Council looks to private sector for proposals to manage the PCC

  • Jan. 21, 2011 10:00 a.m.

The City of Penticton has issued a request for proposals for private management and operation of the Penticton Community Centre, city CAO Annette Antoniak announced Friday.

The request, according to Antoniak, asks bidders to submit pricing proposal information for a five-year contract starting June 1 for all recreation department services at the PCC.

Antoniak said the proposals must provide Penticton “residents high-quality recreational facilities and services with fiscally prudent cost implications.”

The deadline for proposals is Feb. 22.

If awarded, a private contract to manage and operate the PCC would mean the elimination of 14 full-time and 13 part-time CUPE union positions with the city.

The workers were laid off by the city last March when the centre shut down for $23.3-million worth of expansions and upgrades which is currently underway, although some where given temporary positions within the city.

According to Mayor Dan Ashton, CUPE leaders turned down a city offer in August that would have guaranteed all the PCC workers jobs back with the same salaries and seniority they had before the facility shut down.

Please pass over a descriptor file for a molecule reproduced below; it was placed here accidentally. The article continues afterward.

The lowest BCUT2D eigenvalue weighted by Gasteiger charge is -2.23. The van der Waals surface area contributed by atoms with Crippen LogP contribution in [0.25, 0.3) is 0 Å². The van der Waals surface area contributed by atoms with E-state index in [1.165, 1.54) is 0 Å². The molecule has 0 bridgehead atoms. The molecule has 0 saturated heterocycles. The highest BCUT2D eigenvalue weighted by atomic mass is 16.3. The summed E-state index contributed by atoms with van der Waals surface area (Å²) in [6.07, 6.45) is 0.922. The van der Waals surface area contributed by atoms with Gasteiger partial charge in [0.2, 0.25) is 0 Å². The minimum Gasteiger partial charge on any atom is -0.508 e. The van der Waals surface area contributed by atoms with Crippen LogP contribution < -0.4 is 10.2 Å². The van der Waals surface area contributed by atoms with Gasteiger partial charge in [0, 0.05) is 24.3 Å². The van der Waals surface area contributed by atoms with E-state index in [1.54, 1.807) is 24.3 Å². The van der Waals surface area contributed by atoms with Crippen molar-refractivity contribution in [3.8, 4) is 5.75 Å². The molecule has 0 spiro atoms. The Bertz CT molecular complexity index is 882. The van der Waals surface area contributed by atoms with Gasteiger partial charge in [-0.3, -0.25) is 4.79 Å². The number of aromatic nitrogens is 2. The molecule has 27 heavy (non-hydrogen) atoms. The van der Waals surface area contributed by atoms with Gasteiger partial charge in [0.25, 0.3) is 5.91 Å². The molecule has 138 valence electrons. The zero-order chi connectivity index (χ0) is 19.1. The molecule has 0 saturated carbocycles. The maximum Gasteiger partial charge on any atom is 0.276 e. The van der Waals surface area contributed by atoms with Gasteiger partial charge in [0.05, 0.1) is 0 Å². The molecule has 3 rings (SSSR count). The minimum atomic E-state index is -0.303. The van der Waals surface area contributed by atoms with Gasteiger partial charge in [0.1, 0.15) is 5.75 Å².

In exchange for the new contract, Ashton said, the only concessions he would have asked for in return was that new employees not start at the same pay level as those who have been working at the pool for years, sometimes decades, and that those new employees would top out at a lower salary.

However, CUPE local president Patti Finch said she turned down the offer because she said the union could not make such concessions outside of official bargaining negotiations.

Those negotiations began in December.

Ashton said issuing the request for proposals will not only give the city an idea of how much it will cost to manage and operate the PCC privately, but will also provide the city with options should negotiations with CUPE fail.

“City council continues to investigate options to reduce the significant financial challenges we are facing while still providing our residents with premier services and facilities,” he said. “It’s imperative to seek constructive solutions to the undeniable tough times we are facing economically and all opportunities must be explored for the continued operation of the new community centre.”

Penticton Western News